Getting fitted for cochlear implants is a major decision, one that requires much contemplation for both lifestyle and financial conditions. These devices are not inexpensive, but they can change someone’s life for the better. The cochlear implant is designed to help the wearer hear sounds much louder and clearer than they do without electronic assistance. Once the device is fitted, it replaces the damaged components of the cochlear or inner ear that are no longer working effectively.
People sometimes confuse a cochlear implant with a typical hearing aid. While it operates in much the same capacity, an implant can amplify and clarify sound much more dramatically as it sends sound stimuli directly to the brain so that the wearer may hear sounds more accurately.
Cochlear implants can benefit any number of people with a significant amount of hearing loss in both ears or one ear, particularly when hearing aids are insufficient to correct these problems. The most common implant scenario is having them placed in both ears for equal response to distinguish between sounds in any direction.
Children and adults can have cochlear implants put in and the majority of them report better hearing, clearer communication skills, an ability to focus in loud environments, hear other parties on the telephone, listen to music, and have the confidence and peace of mind that comes with improved hearing of everything around them.
Getting cochlear implants can greatly enhance your hearing and your life, but everyone reacts differently to having them put in. Some people are better candidates than others due to the length of time their hearing has been poor, the severity of the hearing loss, the amount of damage in the cochlear area, and additional medical factors.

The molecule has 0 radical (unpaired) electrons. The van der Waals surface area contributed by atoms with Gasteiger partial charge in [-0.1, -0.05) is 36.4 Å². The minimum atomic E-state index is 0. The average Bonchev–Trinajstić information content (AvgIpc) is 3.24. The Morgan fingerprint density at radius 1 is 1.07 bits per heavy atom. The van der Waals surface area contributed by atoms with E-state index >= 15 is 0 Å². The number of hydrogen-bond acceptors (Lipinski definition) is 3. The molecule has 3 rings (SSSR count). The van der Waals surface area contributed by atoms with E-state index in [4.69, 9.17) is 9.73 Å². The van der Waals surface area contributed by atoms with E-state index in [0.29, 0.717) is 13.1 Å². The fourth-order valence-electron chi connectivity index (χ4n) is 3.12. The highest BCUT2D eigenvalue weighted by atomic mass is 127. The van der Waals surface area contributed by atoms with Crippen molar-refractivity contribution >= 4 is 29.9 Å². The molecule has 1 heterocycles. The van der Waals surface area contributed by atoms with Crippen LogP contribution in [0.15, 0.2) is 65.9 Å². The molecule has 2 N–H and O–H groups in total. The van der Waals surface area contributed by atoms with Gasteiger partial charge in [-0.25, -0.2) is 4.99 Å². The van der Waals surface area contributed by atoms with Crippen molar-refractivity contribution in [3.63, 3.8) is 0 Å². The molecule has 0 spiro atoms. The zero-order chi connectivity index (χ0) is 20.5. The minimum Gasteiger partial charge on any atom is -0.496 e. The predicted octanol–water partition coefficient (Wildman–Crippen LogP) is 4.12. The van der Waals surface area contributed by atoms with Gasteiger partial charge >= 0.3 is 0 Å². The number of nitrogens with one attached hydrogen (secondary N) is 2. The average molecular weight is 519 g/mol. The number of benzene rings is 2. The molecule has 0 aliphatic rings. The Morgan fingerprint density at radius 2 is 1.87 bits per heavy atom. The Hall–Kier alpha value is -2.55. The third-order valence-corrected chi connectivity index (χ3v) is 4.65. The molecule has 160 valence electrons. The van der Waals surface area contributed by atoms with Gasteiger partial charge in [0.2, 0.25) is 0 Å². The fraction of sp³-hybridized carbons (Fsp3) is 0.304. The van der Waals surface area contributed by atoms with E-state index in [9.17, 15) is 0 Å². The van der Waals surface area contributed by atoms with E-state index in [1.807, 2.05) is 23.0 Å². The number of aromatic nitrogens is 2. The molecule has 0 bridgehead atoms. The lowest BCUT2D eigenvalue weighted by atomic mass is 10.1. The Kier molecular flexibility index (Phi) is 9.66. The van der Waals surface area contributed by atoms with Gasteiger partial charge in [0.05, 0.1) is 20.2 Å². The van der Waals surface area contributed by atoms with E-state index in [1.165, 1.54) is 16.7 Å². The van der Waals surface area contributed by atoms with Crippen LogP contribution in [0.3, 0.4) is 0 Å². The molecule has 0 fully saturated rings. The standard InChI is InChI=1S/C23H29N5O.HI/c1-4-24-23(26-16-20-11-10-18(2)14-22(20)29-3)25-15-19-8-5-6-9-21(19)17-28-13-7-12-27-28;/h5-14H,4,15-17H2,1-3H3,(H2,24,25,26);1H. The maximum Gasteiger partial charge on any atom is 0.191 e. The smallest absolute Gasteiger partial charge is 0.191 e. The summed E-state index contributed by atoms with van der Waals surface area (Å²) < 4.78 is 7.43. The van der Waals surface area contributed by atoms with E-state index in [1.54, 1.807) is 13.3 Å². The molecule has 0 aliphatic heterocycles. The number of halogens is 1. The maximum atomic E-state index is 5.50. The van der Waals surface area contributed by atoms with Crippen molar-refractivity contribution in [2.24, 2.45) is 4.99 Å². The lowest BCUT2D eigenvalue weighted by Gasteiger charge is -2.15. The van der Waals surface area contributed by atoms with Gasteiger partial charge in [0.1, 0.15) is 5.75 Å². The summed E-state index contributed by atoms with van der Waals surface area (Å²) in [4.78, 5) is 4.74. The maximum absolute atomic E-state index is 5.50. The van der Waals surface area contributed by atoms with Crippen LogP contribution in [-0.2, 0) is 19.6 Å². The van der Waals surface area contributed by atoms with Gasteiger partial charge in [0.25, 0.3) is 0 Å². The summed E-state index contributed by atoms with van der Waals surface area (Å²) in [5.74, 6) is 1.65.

Cochlear implantation can be very costly and, while any potential candidate must decide whether having them fitted will benefit the quality of their life, they must also factor in the financial impact it will have on their wallet. Since cochlear implants are considered medically necessary for individuals who are suffering significant hearing loss, the majority of insurance companies will cover the costs associated with implanting the devices.
As of 2004, cochlear implants are covered by nearly 90% of private health plans as well as coverage offered by Medicare, Medicaid, and the Veteran’s Administration. Before any surgery is performed, cochlear implantation professionals will contact your provider to get the necessary approvals to allow for the procedure to move forward, so your costs are minimal. However, even with insurance coverage you may still incur some out of pocket expenses.
Review Your Policy
Before you go for any consultation, you should read your policy in full. This is always a shrewd move anyway because knowing what your plan covers and excludes will also help you make better medical choices across the board. In this instance, however, while most plans do cover cochlear implantation, your policy may still have some exclusions or limitations to what the company will approve and which devices or procedures could be denied.
Contact your provider and ask them for a copy of your plan if you don’t already have one in your possession. You can also call your insurance company and ask them about your benefits, the extent of coverage, and out of pocket expenditures that are your responsibility for this type of procedure.